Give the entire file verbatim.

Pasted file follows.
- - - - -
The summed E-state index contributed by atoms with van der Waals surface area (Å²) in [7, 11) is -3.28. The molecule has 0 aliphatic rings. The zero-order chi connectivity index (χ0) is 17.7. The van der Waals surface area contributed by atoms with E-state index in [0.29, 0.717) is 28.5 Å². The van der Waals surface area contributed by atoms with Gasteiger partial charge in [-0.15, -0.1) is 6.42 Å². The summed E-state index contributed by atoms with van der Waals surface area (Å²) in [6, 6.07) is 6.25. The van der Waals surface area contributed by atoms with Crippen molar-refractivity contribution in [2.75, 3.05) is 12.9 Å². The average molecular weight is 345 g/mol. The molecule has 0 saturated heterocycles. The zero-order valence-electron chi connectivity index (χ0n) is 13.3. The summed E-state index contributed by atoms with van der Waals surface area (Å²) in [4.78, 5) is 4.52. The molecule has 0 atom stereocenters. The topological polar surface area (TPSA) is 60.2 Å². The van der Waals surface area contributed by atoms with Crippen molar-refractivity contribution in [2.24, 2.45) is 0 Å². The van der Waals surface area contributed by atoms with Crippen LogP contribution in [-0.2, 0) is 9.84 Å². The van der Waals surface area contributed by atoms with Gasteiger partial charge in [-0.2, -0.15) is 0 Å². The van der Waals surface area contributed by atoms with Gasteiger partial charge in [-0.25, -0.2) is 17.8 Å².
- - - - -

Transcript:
The summed E-state index contributed by atoms with van der Waals surface area (Å²) in [7, 11) is -3.28. The molecule has 0 aliphatic rings. The zero-order chi connectivity index (χ0) is 17.7. The van der Waals surface area contributed by atoms with E-state index in [0.29, 0.717) is 28.5 Å². The van der Waals surface area contributed by atoms with Gasteiger partial charge in [-0.15, -0.1) is 6.42 Å². The summed E-state index contributed by atoms with van der Waals surface area (Å²) in [6, 6.07) is 6.25. The van der Waals surface area contributed by atoms with Crippen molar-refractivity contribution in [2.75, 3.05) is 12.9 Å². The average molecular weight is 345 g/mol. The molecule has 0 saturated heterocycles. The zero-order valence-electron chi connectivity index (χ0n) is 13.3. The summed E-state index contributed by atoms with van der Waals surface area (Å²) in [4.78, 5) is 4.52. The molecule has 0 atom stereocenters. The topological polar surface area (TPSA) is 60.2 Å². The van der Waals surface area contributed by atoms with Crippen molar-refractivity contribution in [2.24, 2.45) is 0 Å². The van der Waals surface area contributed by atoms with Crippen LogP contribution in [-0.2, 0) is 9.84 Å². The van der Waals surface area contributed by atoms with Gasteiger partial charge in [-0.2, -0.15) is 0 Å². The van der Waals surface area contributed by atoms with Gasteiger partial charge in [-0.25, -0.2) is 17.8 Å².